In Move to Save Golden Globes, HFPA to Become For-Profit Org, Add More Voting Members

In Move to Save Golden Globes, HFPA to Become For-Profit Org, Add More Voting Members

Aldridge Industries is acquiring the Golden Globe Awards, which will be turned into a private entity separate from the charitable and philanthropic programs of the Hollywood Foreign Press Association, which will be managed as a non-profit.

HFPA membership voted to approve the transfer of ownership to Aldridge, which is run by Todd Boehly, who has served as the organization’s interim CEO since last year. The HFPA placed itself on the auction block in May, and Boehly has been looking to buy the organization ever since. This spring, the group formed a special committee to determine a potential external strategic interest in its organization and assets within the non-profit organization.

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“This is a historic moment for the HFPA and the Golden Globes,” said HFPA President Helen Hohen. “We have taken a decisive step forward in transforming ourselves and adapting to this increasingly competitive economic landscape for both the award show and journalism markets. Our specialized committee and team of legal and financial advisors did an incredible job reviewing, analyzing and comparing the options presented to us. We are excited to move forward with a mandate to continue our support for increasing diversity in all sectors and sustaining our life-changing charitable and philanthropic efforts. ,

According to the HFPA, Aldridge will form a new private company that will “acquire all rights to the Golden Globes intellectual property” and be empowered to oversee the commercialization and modernization of the Golden Globe Awards. Developing employees and leading the new organization in change. A working team will be involved for this.”

The group said, as part of the transition, the group will add additional Golden Globe voters “to increase the size and diversity of voters available for the annual awards.” But it also begs the question of what a for-profit organization will look like, and whether it will raise concerns over the organization’s already repeated conduct. There is also the question of Boehli now owning the globe and Aldridge, via MRC Live and Alternatives – the company formerly known as Dick Clark Prods, which produces the globe. (Bohli is reportedly aiming to acquire MRC Live and Alternative outright, according to Puck. Such a move could raise questions of conflict of interest.) The HFPA said in its press release that it had no further statements. Will not or will not address the news. Beyond what was announced today.

According to the HFPA, “Bohli was not part of the review, recommendation or approval process. In recent months, the HFPA’s financial advisor, Houlihan Loki, received several submitted proposals from a number of companies and investment groups. Each proposal was reviewed and approved by the HFPA. Analyzed by the Special Committee of the U.S. with its legal advisors, Morgan, Lewis & Boccius LLP.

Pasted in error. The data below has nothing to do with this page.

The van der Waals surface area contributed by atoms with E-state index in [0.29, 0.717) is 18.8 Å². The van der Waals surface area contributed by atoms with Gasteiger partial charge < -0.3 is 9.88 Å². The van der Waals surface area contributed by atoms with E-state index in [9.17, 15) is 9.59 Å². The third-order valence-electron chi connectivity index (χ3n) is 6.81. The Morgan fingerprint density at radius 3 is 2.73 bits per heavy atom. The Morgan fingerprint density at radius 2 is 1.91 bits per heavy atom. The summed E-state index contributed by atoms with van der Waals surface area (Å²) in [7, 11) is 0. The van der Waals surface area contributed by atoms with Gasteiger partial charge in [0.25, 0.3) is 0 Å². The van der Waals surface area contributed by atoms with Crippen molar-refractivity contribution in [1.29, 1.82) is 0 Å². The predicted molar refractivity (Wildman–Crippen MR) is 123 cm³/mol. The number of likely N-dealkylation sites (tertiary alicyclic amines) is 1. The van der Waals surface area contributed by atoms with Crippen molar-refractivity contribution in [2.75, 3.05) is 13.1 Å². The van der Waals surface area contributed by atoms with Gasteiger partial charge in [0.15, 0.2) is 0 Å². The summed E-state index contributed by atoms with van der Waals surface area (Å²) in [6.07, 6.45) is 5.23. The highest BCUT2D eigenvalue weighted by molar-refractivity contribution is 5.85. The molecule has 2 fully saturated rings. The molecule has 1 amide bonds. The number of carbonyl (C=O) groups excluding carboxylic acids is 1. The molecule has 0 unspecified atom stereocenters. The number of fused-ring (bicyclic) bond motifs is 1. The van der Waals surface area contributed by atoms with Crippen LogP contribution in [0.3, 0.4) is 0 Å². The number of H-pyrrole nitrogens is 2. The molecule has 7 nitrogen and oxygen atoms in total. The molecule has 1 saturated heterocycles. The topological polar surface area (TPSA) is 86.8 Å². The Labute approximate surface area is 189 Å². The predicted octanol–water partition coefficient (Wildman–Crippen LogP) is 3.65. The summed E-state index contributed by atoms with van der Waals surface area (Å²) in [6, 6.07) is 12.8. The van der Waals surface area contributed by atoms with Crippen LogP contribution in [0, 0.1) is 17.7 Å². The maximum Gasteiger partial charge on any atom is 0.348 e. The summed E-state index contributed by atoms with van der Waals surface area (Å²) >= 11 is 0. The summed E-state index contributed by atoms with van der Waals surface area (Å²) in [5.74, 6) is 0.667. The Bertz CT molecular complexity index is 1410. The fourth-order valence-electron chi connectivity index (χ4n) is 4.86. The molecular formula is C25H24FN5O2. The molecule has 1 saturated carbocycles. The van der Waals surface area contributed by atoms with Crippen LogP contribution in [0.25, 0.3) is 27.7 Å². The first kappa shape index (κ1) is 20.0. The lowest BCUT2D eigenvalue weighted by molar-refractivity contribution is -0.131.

The special committee was made up of three external independent members of the HFPA’s board: Charlotte Hambrick, Jeff Harris and Dr. Joanna Massey.

“This review process was comprehensive, deliberate and thoughtful to ensure fairness and accuracy,” Hohen said. “As per our bylaws, the decision ultimately rested with our membership, who voted on the resolution. As we look forward to celebrating our 80th anniversary in January 2023, we are incredulous about this new era for our association. Absolutely excited.”

The HFPA’s move comes after more than a year of turmoil for the nearly 80-year-old press organization, which has been endowed with lucrative fees from NBCUniversal and other partners for the Golden Globe Awards over the past 25 years.

There’s still no confirmation on whether the Globes will return to NBC in 2023, but the new ownership structure is potentially a step forward in doing so. as Diversity Reported in June, the HFPA met with major studios in the network in the spring and early summer to compile a list of changes the organization had made over the past year and a half. The HFPA added 21 new members (about half of whom were women, and most of whom were people of color), as well as DEI training, a new chief diversity officer, new independent advisors and mentors, an NAACP partnership, new gifts, travel and conflict of interest policies and other bylaws, among other reforms.

The HFPA has been in reform mode since spring 2021, when the Los Angeles Times detailed new allegations of questionable financial practices inside the small, insular organization, as well as a modest record of diversity and representation (including a complete lack of black members). . The group responded by issuing a framework for reform that included measures to increase the number of people of color in its ranks. The organization had already placed new restrictions on the gifts members could receive and pay for work on their committees.

Nonetheless, those allegations of questionable practices and a lack of diverse membership prompted NBC to announce that it would not air the Golden Globes in 2022.

In May 2021, the HFPA announced a timeline that would completely transform the organization by creating the “Five Pillars of Change: Accountability, Membership, Inclusion, Good Governance/Ethics, and Transparency”.

This January, without NBC as a broadcast partner, the HFPA went ahead with the 2022 Golden Globes — in a private ceremony at the Beverly Hilton, without any nominees. The 2022 ceremony instead emphasized the philanthropic partners and efforts of the Golden Globes.

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